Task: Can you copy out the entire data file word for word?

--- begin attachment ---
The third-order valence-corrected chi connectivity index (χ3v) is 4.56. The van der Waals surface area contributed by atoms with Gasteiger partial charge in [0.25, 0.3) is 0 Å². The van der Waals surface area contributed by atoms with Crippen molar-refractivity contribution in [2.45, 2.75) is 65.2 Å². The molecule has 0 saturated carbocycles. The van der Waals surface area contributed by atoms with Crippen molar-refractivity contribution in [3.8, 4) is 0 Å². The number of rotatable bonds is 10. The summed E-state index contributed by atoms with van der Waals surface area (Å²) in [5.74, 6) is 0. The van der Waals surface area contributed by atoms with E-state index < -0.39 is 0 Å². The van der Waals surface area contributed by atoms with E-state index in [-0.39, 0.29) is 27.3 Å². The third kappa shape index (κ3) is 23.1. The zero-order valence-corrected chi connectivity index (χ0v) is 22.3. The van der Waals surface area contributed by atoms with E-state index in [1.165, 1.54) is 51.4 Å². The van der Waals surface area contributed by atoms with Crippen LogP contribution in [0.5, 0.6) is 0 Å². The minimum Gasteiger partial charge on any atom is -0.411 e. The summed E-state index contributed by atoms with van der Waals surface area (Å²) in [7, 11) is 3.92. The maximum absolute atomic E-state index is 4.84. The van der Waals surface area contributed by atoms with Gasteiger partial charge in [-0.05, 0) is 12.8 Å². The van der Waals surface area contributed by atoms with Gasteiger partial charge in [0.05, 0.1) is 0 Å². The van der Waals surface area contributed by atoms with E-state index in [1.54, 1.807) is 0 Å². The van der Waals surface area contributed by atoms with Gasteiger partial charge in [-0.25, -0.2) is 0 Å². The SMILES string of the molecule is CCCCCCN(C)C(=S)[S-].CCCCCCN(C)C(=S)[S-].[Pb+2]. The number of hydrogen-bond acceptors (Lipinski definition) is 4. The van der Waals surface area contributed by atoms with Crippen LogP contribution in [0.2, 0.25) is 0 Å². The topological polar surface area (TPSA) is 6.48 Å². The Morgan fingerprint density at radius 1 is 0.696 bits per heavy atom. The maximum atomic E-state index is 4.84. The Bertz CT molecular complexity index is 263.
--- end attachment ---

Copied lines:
The third-order valence-corrected chi connectivity index (χ3v) is 4.56. The van der Waals surface area contributed by atoms with Gasteiger partial charge in [0.25, 0.3) is 0 Å². The van der Waals surface area contributed by atoms with Crippen molar-refractivity contribution in [2.45, 2.75) is 65.2 Å². The molecule has 0 saturated carbocycles. The van der Waals surface area contributed by atoms with Crippen molar-refractivity contribution in [3.8, 4) is 0 Å². The number of rotatable bonds is 10. The summed E-state index contributed by atoms with van der Waals surface area (Å²) in [5.74, 6) is 0. The van der Waals surface area contributed by atoms with E-state index < -0.39 is 0 Å². The van der Waals surface area contributed by atoms with E-state index in [-0.39, 0.29) is 27.3 Å². The third kappa shape index (κ3) is 23.1. The zero-order valence-corrected chi connectivity index (χ0v) is 22.3. The van der Waals surface area contributed by atoms with E-state index in [1.165, 1.54) is 51.4 Å². The van der Waals surface area contributed by atoms with Crippen LogP contribution in [0.5, 0.6) is 0 Å². The minimum Gasteiger partial charge on any atom is -0.411 e. The summed E-state index contributed by atoms with van der Waals surface area (Å²) in [7, 11) is 3.92. The maximum absolute atomic E-state index is 4.84. The van der Waals surface area contributed by atoms with Gasteiger partial charge in [-0.05, 0) is 12.8 Å². The van der Waals surface area contributed by atoms with Gasteiger partial charge in [0.05, 0.1) is 0 Å². The van der Waals surface area contributed by atoms with E-state index in [1.54, 1.807) is 0 Å². The van der Waals surface area contributed by atoms with Gasteiger partial charge in [-0.25, -0.2) is 0 Å². The SMILES string of the molecule is CCCCCCN(C)C(=S)[S-].CCCCCCN(C)C(=S)[S-].[Pb+2]. The number of hydrogen-bond acceptors (Lipinski definition) is 4. The van der Waals surface area contributed by atoms with Crippen LogP contribution in [0.2, 0.25) is 0 Å². The topological polar surface area (TPSA) is 6.48 Å². The Morgan fingerprint density at radius 1 is 0.696 bits per heavy atom. The maximum atomic E-state index is 4.84. The Bertz CT molecular complexity index is 263.